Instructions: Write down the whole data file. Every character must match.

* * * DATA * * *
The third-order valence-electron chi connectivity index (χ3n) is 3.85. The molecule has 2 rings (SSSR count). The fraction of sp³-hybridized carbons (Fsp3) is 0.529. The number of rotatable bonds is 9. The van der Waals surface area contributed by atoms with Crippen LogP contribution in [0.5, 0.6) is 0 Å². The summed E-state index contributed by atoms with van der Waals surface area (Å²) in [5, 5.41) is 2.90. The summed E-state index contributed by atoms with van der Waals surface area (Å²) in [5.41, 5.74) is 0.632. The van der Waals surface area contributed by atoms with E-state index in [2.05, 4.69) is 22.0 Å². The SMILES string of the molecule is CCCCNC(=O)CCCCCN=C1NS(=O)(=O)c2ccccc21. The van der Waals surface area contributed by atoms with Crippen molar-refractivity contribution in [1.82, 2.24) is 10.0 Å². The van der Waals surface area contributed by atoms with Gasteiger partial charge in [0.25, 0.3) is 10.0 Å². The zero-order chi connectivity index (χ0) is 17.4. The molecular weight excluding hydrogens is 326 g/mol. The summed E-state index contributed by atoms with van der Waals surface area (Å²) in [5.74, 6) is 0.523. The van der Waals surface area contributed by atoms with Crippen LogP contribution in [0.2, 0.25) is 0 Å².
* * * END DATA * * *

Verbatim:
The third-order valence-electron chi connectivity index (χ3n) is 3.85. The molecule has 2 rings (SSSR count). The fraction of sp³-hybridized carbons (Fsp3) is 0.529. The number of rotatable bonds is 9. The van der Waals surface area contributed by atoms with Crippen LogP contribution in [0.5, 0.6) is 0 Å². The summed E-state index contributed by atoms with van der Waals surface area (Å²) in [5, 5.41) is 2.90. The summed E-state index contributed by atoms with van der Waals surface area (Å²) in [5.41, 5.74) is 0.632. The van der Waals surface area contributed by atoms with E-state index in [2.05, 4.69) is 22.0 Å². The SMILES string of the molecule is CCCCNC(=O)CCCCCN=C1NS(=O)(=O)c2ccccc21. The van der Waals surface area contributed by atoms with Crippen molar-refractivity contribution in [1.82, 2.24) is 10.0 Å². The van der Waals surface area contributed by atoms with Gasteiger partial charge in [0.25, 0.3) is 10.0 Å². The zero-order chi connectivity index (χ0) is 17.4. The molecular weight excluding hydrogens is 326 g/mol. The summed E-state index contributed by atoms with van der Waals surface area (Å²) in [5.74, 6) is 0.523. The van der Waals surface area contributed by atoms with Crippen LogP contribution in [0.2, 0.25) is 0 Å².